Referring to FIG. 6, the application Generator 622 can be responsible for, such as but not limited to: generation of the application XML from the components 400,402,404; generation of mapping 302 descriptors; optimizing field ordering of the component 400,402,404 descriptors; and generation of dependencies and script transformation as desired for storage in the memory 210. The application Generator 622 collaborates with the Design Time Data Model 608 to obtain the content of the developed components 400,402,404 comprising the application 105. The application Generator 622 utilizes the Model Validator 620 to check that both the application 105 definitions (of the components 400,402,404,406) and mapping 302 description information are correct. The application Generator 620 then produces the XML code, with inclusions and/or augmentations of the script of the workflow components 406, and mapping 302 file descriptor from relationships held in the Design Time Data Model 608. The application Generator 622 uses the Localization Service 624 to produce the language resource bundles 306, through for example a Resource Bundles interface (not shown). The application Generator 622 generation process is kicked off through a Generate application interface accessed by the developer using the UI 202 of the tool 116 (i.e. by user input events such as mouse clicks and/or key presses). It is recognised that the generator 622 can be configured as a collection of modules, such as but not limited to a code module for generating the XML 301 (which may include associated script) and a mappings module for generating the mapping 302 descriptors.

Referring to FIG. 7, the distribution of editors 600 in to Eclipse plug-ins (by way of example only) is shown. Tool editors 600 fall broadly into two categories, such as but not limited to the categories of: Text Editors 700 implement standard line based editing functionality and Graphical Editing Framework (GEF) Editors 701 that provide an edit space in which to draw objects. A GEF Editor 701 in the context of the tool 116 can contain a palette and a canvas, as is known in the art. The user can drop nodes (entities) from the palette onto the canvas and add connections (relationships) between them, so as to for example define the content and inter-relationships of the XML coding of the components 400, 402, 404, 406 (see FIG. 4). It is recognized that the editors 600 and viewers 602 are used to create and modify definitions contained in the components 400,402,404,406 s well as to create and modify the interdependencies of the definitions between the components (e.g. data-data, data-screen, message-data, screen-data, data-message) as further discussed below. It is recognized that the viewers 602 and editors 600 can be any combination of text based and/or graphical based modules 601, as desired.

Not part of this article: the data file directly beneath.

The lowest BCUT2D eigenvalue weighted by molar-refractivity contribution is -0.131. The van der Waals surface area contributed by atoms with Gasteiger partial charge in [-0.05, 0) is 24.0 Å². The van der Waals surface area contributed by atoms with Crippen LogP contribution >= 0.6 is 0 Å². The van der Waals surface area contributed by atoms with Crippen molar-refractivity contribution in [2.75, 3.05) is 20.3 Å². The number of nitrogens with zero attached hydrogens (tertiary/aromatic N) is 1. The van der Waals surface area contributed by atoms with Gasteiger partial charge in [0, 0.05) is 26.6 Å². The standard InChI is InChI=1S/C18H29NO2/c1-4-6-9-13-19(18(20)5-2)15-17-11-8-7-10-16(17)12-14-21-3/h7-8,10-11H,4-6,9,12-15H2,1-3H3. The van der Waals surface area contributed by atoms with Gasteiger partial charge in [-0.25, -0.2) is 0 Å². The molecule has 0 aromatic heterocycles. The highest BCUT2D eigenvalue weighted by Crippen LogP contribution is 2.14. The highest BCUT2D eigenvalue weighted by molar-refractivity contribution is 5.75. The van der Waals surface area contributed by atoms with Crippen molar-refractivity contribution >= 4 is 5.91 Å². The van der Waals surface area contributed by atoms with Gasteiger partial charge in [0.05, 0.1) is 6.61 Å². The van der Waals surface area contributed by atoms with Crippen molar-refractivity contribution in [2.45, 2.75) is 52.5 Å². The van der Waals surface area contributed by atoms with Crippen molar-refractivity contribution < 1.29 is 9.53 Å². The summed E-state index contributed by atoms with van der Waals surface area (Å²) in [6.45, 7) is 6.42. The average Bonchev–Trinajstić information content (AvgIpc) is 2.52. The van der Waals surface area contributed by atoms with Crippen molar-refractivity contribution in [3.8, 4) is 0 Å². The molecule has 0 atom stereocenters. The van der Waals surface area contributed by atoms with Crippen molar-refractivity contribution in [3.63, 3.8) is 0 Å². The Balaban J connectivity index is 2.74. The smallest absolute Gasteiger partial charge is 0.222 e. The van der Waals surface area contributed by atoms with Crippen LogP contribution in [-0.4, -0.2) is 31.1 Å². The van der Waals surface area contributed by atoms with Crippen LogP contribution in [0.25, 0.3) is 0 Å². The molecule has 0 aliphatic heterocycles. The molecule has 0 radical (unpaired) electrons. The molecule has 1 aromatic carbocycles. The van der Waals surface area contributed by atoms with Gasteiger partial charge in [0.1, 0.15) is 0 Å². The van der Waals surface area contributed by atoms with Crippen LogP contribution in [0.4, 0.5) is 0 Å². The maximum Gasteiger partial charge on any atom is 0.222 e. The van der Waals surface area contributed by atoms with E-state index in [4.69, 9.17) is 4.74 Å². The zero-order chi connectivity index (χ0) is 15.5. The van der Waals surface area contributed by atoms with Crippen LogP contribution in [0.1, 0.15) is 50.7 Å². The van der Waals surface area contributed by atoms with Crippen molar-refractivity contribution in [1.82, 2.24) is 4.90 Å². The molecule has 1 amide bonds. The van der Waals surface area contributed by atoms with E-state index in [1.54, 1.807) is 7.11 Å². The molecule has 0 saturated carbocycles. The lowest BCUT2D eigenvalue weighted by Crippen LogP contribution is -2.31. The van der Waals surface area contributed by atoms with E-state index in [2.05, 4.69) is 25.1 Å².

Editors 600

For Editor 600 and Data Model 608 decoupling, the editor 600 does not know about the data model 608 directly. The editor 600 relies on a UI provider interface (of Eclipse) to get the information needed to render the object under edit. The editor 600 can be configured with an EMF core object, for example when using the Eclipse platform) that implements a UI provider interface. e.g. ContentProvider, LabelProvider. The EMF provider object adapts UI calls by delegating to a generated adapter (ItemProvider) that knows how to access the data model 608.

In general, the editor 600 creates a command to change the model 608 so that the change can be undone through an undo API (not shown). These changes can be assisted by an appropriate wizard 604 for the development task at hand. The editor 600 can be configured with an EMF core object called an editing domain that maintains a command stack. The editing domain uses the adapter factory to find an adapter that can create the command. The generated adapter class (an ItemProvider) creates the command. The editor 600 executes the command by using the command stack. Further, using the Eclipse framework as an example, EMF models 608 are change notifiers. Because the ItemProvider is a notification observer it is notified when the data model 608 changes. The ItemProvider in turn notifies the Provider. The Provider tells the Editor 600 and PropertySheet to refresh after a change notification.